Griner's 45 points stop K-State
Brittney Griner sets career high, Big 12 single-game tourney record
Baylor coach Kim Mulkey talks about how much better a passer Brittney Griner has become, and how that has helped her overall offensive game.
KANSAS CITY, Mo. -- Truth is, Kansas State really didn't play badly in Friday's Big 12 tournament semifinals. The Wildcats, like so many other teams this season, just ran into the "Great Wall of Griner."
And that can stop you dead in your tracks. Or at least that's what it feels like even when you've done about everything you can and you still lose 86-65, as No. 5 seed Kansas State did against No. 1 Baylor.
Griner scored 45 points, a single-game Big 12 tournament record. It's also her personal record, topping the 41 points she had in the regular-season finale against Iowa State.
The previous Big 12 tourney record was 43, set by Oklahoma State guard Andrea Riley against Iowa State in 2010. There's a 15-inch height difference between the 6-foot-8 Griner and the 5-5 Riley, who is now in the WNBA. But there's also this difference: Riley set her record in a game that the Cowgirls won 62-59, so Oklahoma State really needed every point Riley scored.
The Lady Bears, who advanced into the Big 12 final for the sixth time, didn't necessarily need all 45 from Griner. And some folks are sure to grumble about that, as she played 37 minutes. But considering what Griner has meant to this program, it's understandable why Mulkey -- when she realized her star had a chance at the record -- wanted her to get it.
"I was getting ready to take her out," Mulkey said. "And [the assistant coaches] said, 'Coach, she's five points away. We know you're not about records, but why not?' You may never get that close again."
True, but considering the way Griner is playing while she's still just a junior, she might even break her own mark in Saturday's final or in next year's tournament. For her part, though, Griner didn't have that much to say about the record. She just grinned a lot.
"I'm happy I got it," Griner said. "It would have been sweeter if it was 45 blocks."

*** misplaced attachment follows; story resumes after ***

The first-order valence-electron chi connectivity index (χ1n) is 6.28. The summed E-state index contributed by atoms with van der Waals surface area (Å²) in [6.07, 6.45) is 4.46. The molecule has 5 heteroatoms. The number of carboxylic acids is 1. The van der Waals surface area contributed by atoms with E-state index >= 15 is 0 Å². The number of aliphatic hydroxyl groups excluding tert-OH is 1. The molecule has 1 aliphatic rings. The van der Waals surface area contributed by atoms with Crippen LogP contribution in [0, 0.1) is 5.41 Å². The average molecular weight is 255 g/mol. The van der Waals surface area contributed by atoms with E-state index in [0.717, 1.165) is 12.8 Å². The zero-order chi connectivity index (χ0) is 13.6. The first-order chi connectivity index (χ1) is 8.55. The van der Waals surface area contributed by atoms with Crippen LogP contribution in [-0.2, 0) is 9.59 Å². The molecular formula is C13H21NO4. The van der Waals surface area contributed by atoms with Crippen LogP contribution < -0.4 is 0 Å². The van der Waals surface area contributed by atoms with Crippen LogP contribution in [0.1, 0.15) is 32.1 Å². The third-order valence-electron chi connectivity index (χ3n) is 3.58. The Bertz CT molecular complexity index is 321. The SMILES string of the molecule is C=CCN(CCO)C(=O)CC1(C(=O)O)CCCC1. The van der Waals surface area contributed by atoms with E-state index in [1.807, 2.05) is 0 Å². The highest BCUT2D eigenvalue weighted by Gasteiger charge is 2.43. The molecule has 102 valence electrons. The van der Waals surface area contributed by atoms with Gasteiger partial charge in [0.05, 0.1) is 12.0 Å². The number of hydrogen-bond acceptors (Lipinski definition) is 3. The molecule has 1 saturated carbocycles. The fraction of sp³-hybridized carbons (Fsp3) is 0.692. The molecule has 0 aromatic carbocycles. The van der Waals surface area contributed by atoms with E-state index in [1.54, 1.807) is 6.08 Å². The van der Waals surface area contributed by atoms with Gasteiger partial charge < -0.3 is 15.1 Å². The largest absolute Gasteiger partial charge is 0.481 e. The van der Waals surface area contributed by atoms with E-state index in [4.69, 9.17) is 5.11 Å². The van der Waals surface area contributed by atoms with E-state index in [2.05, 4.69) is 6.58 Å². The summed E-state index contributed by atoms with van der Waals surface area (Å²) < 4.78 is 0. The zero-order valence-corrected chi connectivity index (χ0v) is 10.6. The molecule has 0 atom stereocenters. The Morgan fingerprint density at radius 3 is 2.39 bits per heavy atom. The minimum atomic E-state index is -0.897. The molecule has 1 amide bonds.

Good grief, the Wildcats' shooters might have needed serious therapy if that had happened. As it was, K-State guard Brittany Chambers graciously acknowledged it was something special just playing in a game involving Griner, even as an opponent.
"I think with each game, she's evolving her game more and more," said Chambers, who led K-State with 18 points. "I mean, we tried to push her out. But when you push her out, her mid-range game has improved so much from last year. It's fun to be on the court with her. I guess now [talking about it]. Not when it's happening."
Griner had some fun at her own expense after the game, as her missed dunk attempt amused her.
"I thought I was Blake Griffin," she said. "I tried to throw it in, it hit rim, came out."
To K-State's defenders, though, she might as well have been Blake Griffin, she was so hard to stop.
"We don't have the height that some other teams have," Chambers said. "When she's stepping back making shots over all of us like she is, there's not much you can do."
Griner made 19 of 28 shots from the field and was 7 of 10 from the foul line. She also had 10 rebounds, seven blocked shots and four assists. In Baylor's two regular-season victories over K-State, Griner had 22 and 29 points.
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"The last two games we played them, we tried junk [defense], tried zone," K-State coach Deb Patterson said. "And just got our lunch handed to us, and didn't board the ball at all."
You can probably surmise that what Patterson actually meant was that the Wildcats, figuratively speaking, got their lunch money stolen and/or their heads handed to them in those previous games, 76-41 and 70-41 losses. Those defensive schemes fell short because they not only didn't really slow Griner, but they allowed the rest of the Baylor team to hurt K-State too much.
"Our thought was, 'Let's do the best we can to push her out,'" Patterson said of Friday's philosophy. "Let's be accountable on our rebound numbers. I thought the first half swung with Baylor's defense. The simple thing to see is Griner scoring points."
Actually, Patterson is right. Obscured by Griner's gusher of points was that Friday was another highlight video of the many ways she controls a game defensively. She's helped by the length and quickness of Baylor's perimeter players and the bulldog mentality of fellow post player Destiny Williams.
Williams, a redshirt junior, had 12 points and 14 rebounds on Friday -- one of her usual quiet, workhorse games. Afterward, she summed up what Griner means to Baylor.
"She can pass; she has great eyes," Williams said. "She blocked shots from behind, from the front. She can finish. She can rebound. She does it all."
Mechelle Voepel, a regular contributor to ESPN.com, can be reached at firstname.lastname@example.org. Read her blog at mechellevoepelblog.com.
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